What is the "Open in VLC" add-on and how can I use it?
The "Open in VLC" extension enhances your browser in two ways: a page action button and a context menu item. The page action button is located in the address bar area and becomes active when you visit a page with a media source. The media stream is sent directly to the VLC player when you click the button. In Chrome, the page action button is always visible but only becomes colorful and usable when a media source is available on the page. The context menu item appears when you right-click on video or audio elements with a media source, allowing you to send media links directly to the player.
What's new in this version?
Please check the Logs section.
Does the extension send the actual page URL of the media to the VLC media player when this player supports media extraction from HTML web pages?
Yes, the extension can send the actual page URL to the VLC media player when VLC supports media extraction from HTML web pages. The extension already does this for certain hostnames, but if it misses one, you can report the domain name in the review section, and I'll add support. Alternatively, you can use the right-click context menu to send the page URL to the player instead of detected media links.
Why is the native client required for the Open in VLC extension to work?
To install the native client, follow the steps displayed upon your first use of the extension. There are also video tutorials available for Windows and Mac/Linux, which you can find in the links here:
In Windows, the native client adds two registries to the OS registry that helps the browser to locate the actual native application and creates a local folder containing the NodeJS executable. To remove the native client, you can use the “uninstall.bat” script, which will delete both the registries and the folder created during the installation process.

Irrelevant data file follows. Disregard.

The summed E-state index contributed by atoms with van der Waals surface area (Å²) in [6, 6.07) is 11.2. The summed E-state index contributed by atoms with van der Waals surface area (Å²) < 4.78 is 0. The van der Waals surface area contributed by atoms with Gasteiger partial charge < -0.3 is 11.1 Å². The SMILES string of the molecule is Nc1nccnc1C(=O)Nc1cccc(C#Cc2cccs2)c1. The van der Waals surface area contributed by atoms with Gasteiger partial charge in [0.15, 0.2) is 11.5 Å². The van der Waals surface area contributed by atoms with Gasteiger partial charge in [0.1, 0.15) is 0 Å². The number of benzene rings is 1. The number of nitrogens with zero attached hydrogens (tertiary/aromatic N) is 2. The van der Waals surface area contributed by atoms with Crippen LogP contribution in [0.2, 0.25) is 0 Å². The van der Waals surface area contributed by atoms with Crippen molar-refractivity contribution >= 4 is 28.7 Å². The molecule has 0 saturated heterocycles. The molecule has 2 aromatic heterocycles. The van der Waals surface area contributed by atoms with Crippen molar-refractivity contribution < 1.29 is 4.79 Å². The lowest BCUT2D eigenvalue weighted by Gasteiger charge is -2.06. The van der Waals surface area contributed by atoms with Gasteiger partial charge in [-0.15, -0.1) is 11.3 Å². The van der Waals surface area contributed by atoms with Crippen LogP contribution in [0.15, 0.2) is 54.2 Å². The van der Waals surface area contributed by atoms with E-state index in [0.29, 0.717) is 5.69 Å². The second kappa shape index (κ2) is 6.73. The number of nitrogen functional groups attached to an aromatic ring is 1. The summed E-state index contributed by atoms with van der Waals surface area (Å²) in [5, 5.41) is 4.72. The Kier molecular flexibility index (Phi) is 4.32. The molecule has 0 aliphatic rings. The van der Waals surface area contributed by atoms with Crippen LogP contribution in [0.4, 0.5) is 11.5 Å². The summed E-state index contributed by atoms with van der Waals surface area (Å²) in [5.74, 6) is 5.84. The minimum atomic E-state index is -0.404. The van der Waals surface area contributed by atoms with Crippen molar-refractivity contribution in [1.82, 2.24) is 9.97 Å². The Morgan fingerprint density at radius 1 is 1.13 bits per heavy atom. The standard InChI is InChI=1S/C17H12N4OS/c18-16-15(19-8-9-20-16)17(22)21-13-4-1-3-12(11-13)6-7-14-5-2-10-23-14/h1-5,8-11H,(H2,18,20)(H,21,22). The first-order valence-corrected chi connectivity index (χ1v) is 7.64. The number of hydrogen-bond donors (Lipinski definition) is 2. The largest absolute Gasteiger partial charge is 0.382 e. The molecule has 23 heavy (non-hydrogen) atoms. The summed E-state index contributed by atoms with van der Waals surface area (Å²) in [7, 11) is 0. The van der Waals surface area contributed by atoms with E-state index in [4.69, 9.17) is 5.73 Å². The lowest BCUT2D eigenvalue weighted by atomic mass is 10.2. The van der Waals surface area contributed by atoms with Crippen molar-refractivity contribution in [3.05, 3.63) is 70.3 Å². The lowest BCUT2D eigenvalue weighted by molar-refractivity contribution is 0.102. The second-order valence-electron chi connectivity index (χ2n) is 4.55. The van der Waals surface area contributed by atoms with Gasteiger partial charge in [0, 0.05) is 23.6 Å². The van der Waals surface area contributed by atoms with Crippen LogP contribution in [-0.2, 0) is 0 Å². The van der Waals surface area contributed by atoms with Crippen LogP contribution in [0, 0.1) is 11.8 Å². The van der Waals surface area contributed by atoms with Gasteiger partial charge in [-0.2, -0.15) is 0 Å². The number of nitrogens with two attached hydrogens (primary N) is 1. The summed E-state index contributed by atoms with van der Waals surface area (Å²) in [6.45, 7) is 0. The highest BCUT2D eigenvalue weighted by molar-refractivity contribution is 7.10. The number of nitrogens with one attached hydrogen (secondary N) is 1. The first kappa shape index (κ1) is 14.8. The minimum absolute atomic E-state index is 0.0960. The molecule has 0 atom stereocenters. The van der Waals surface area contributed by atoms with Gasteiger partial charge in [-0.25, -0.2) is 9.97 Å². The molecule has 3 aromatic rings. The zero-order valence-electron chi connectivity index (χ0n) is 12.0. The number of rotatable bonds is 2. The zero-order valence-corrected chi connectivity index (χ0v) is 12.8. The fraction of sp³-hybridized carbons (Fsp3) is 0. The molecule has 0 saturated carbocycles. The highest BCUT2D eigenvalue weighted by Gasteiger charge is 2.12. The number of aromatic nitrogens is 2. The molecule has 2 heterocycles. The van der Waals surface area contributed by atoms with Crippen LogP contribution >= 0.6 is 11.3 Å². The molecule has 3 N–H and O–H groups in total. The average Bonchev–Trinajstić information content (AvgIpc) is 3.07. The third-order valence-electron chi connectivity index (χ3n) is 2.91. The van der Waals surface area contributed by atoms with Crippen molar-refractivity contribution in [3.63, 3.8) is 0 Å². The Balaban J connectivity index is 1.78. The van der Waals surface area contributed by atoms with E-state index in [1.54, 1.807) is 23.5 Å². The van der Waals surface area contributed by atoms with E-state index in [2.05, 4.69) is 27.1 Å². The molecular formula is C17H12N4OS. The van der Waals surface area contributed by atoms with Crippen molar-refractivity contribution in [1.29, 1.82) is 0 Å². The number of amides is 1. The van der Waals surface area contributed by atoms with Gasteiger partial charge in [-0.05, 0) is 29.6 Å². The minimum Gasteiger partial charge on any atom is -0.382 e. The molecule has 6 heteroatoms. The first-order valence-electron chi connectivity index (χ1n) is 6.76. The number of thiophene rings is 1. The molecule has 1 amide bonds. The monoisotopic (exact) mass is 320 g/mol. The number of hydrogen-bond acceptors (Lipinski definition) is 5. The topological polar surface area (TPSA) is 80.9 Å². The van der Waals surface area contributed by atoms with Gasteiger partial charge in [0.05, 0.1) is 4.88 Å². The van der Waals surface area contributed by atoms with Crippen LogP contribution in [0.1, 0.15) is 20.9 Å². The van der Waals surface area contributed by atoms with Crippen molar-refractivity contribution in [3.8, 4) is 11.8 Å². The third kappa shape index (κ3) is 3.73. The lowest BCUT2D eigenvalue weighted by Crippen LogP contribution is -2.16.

In Mac and Linux, the native client inserts a file called “manifest.json” into designated folders for the browser to find the actual native application. A local folder is created in the local “.config” directory, which can be removed using the “uninstall.sh” script. Note that running the installer script multiple times will overwrite the old files, but no new directory will be created.
Why is the native client for Linux larger than other operating systems?
The Linux package for the native client includes two official NodeJS executables for both 32-bit and 64-bit operating systems, as the 64-bit Linux cannot run the 32-bit NodeJS version. Although only one of these two executables will be used, they are both included in the package, which contributes to the size of the native client being around 20MB for the Linux operating system.
How can I test this extension?
To test the extension, head to https://www.w3schools.com/html/html5_video.asp and right-click on the video element. There is a context menu item to send the media stream to the VLC media player. If you have the native client installed, the VLC player should start playing the video stream
It seems like the extension cannot locate my VLC media player. Is it possible to set the path manually?
Yes, open the options page and set the path manually.
Why can't I click the toolbar button in Chrome?
[deprecated] The extension uses a page action toolbar button, which is only active when the page supports media playing. If the page doesn't support media playing, the button will be disabled. In the Chrome browser, the button is always visible, but if it's not active, it won't be clickable and will appear gray instead of colorful.
Is there a way to keep the VLC player open even if I close the Firefox browser?
Yes, there is a workaround. You can find it in FAQ #22 of the External Application Button extension available at the following link: webextension.org/listing/external-application-button.html. This issue occurs because of how Firefox handles opening of native applications.